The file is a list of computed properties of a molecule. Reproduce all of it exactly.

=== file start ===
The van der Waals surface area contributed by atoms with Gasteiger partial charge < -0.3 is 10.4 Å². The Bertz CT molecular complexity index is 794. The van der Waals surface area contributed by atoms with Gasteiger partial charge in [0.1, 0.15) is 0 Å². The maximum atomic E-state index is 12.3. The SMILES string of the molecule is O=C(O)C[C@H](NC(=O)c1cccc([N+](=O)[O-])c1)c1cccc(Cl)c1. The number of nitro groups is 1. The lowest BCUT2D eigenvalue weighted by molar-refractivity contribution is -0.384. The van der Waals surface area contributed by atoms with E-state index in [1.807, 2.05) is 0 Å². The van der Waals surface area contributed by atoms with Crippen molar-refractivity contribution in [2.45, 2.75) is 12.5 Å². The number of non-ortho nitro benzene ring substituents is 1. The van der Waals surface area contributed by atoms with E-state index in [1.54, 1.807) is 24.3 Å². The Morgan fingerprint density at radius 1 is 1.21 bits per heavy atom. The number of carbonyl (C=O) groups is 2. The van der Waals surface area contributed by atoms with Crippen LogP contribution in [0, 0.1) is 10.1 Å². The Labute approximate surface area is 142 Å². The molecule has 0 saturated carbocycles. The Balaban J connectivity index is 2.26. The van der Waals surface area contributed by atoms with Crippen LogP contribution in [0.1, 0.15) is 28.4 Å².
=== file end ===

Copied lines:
The van der Waals surface area contributed by atoms with Gasteiger partial charge < -0.3 is 10.4 Å². The Bertz CT molecular complexity index is 794. The van der Waals surface area contributed by atoms with Gasteiger partial charge in [0.1, 0.15) is 0 Å². The maximum atomic E-state index is 12.3. The SMILES string of the molecule is O=C(O)C[C@H](NC(=O)c1cccc([N+](=O)[O-])c1)c1cccc(Cl)c1. The number of nitro groups is 1. The lowest BCUT2D eigenvalue weighted by molar-refractivity contribution is -0.384. The van der Waals surface area contributed by atoms with E-state index in [1.807, 2.05) is 0 Å². The van der Waals surface area contributed by atoms with Crippen molar-refractivity contribution in [2.45, 2.75) is 12.5 Å². The number of non-ortho nitro benzene ring substituents is 1. The van der Waals surface area contributed by atoms with E-state index in [1.54, 1.807) is 24.3 Å². The Morgan fingerprint density at radius 1 is 1.21 bits per heavy atom. The number of carbonyl (C=O) groups is 2. The van der Waals surface area contributed by atoms with Crippen LogP contribution in [0, 0.1) is 10.1 Å². The Labute approximate surface area is 142 Å². The molecule has 0 saturated carbocycles. The Balaban J connectivity index is 2.26. The van der Waals surface area contributed by atoms with Crippen LogP contribution in [0.1, 0.15) is 28.4 Å².